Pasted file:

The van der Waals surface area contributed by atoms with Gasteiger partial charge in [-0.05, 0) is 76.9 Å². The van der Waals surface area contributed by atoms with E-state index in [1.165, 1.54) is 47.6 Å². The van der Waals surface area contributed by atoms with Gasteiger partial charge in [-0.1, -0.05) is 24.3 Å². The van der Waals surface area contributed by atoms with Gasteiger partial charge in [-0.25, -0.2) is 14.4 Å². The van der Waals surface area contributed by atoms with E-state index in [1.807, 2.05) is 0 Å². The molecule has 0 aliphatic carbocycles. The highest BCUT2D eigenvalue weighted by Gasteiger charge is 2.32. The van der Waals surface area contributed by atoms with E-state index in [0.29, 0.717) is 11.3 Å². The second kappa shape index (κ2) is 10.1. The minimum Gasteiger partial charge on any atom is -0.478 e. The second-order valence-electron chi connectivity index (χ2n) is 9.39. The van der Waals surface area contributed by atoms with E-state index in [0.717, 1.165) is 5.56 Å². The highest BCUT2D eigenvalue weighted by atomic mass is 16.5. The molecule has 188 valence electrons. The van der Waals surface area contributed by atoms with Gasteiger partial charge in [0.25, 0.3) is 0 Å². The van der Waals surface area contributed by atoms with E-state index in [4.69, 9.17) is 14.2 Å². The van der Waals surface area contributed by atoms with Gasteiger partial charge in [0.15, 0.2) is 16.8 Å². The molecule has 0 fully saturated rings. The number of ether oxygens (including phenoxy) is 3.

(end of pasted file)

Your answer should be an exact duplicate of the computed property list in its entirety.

The van der Waals surface area contributed by atoms with Gasteiger partial charge in [-0.05, 0) is 76.9 Å². The van der Waals surface area contributed by atoms with E-state index in [1.165, 1.54) is 47.6 Å². The van der Waals surface area contributed by atoms with Gasteiger partial charge in [-0.1, -0.05) is 24.3 Å². The van der Waals surface area contributed by atoms with Gasteiger partial charge in [-0.25, -0.2) is 14.4 Å². The van der Waals surface area contributed by atoms with E-state index in [1.807, 2.05) is 0 Å². The molecule has 0 aliphatic carbocycles. The highest BCUT2D eigenvalue weighted by Gasteiger charge is 2.32. The van der Waals surface area contributed by atoms with E-state index in [0.29, 0.717) is 11.3 Å². The second kappa shape index (κ2) is 10.1. The minimum Gasteiger partial charge on any atom is -0.478 e. The second-order valence-electron chi connectivity index (χ2n) is 9.39. The van der Waals surface area contributed by atoms with E-state index in [0.717, 1.165) is 5.56 Å². The highest BCUT2D eigenvalue weighted by atomic mass is 16.5. The molecule has 188 valence electrons. The van der Waals surface area contributed by atoms with Gasteiger partial charge in [0.25, 0.3) is 0 Å². The van der Waals surface area contributed by atoms with E-state index in [4.69, 9.17) is 14.2 Å². The van der Waals surface area contributed by atoms with Gasteiger partial charge in [0.15, 0.2) is 16.8 Å². The molecule has 0 fully saturated rings. The number of ether oxygens (including phenoxy) is 3.